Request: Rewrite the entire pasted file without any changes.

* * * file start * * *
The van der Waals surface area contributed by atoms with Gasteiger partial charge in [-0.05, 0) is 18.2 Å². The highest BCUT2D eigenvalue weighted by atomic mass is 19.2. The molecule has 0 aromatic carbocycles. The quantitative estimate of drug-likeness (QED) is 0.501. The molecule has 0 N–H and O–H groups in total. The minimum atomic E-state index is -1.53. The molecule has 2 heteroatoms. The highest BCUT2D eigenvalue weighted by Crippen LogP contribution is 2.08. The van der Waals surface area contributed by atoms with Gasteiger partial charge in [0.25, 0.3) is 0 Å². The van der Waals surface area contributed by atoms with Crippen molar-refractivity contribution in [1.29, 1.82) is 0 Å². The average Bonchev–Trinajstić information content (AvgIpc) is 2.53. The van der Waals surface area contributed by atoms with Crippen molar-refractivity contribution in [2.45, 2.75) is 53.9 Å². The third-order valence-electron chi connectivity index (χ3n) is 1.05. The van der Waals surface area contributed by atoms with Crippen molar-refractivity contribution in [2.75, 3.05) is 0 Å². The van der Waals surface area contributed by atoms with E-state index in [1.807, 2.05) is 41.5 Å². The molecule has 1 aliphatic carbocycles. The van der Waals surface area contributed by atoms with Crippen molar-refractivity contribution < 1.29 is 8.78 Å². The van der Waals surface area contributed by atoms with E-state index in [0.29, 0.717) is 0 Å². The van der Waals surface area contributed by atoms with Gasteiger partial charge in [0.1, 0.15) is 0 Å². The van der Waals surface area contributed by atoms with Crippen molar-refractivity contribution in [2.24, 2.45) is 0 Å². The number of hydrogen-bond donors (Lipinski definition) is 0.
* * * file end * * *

The van der Waals surface area contributed by atoms with Gasteiger partial charge in [-0.05, 0) is 18.2 Å². The highest BCUT2D eigenvalue weighted by atomic mass is 19.2. The molecule has 0 aromatic carbocycles. The quantitative estimate of drug-likeness (QED) is 0.501. The molecule has 0 N–H and O–H groups in total. The minimum atomic E-state index is -1.53. The molecule has 2 heteroatoms. The highest BCUT2D eigenvalue weighted by Crippen LogP contribution is 2.08. The van der Waals surface area contributed by atoms with Gasteiger partial charge in [0.25, 0.3) is 0 Å². The van der Waals surface area contributed by atoms with Crippen molar-refractivity contribution in [1.29, 1.82) is 0 Å². The average Bonchev–Trinajstić information content (AvgIpc) is 2.53. The van der Waals surface area contributed by atoms with Crippen molar-refractivity contribution in [2.45, 2.75) is 53.9 Å². The third-order valence-electron chi connectivity index (χ3n) is 1.05. The van der Waals surface area contributed by atoms with Crippen molar-refractivity contribution in [2.75, 3.05) is 0 Å². The van der Waals surface area contributed by atoms with E-state index in [1.807, 2.05) is 41.5 Å². The molecule has 1 aliphatic carbocycles. The van der Waals surface area contributed by atoms with Crippen molar-refractivity contribution < 1.29 is 8.78 Å². The van der Waals surface area contributed by atoms with E-state index in [0.29, 0.717) is 0 Å². The van der Waals surface area contributed by atoms with Gasteiger partial charge in [0.1, 0.15) is 0 Å². The van der Waals surface area contributed by atoms with Crippen molar-refractivity contribution in [2.24, 2.45) is 0 Å². The number of hydrogen-bond donors (Lipinski definition) is 0.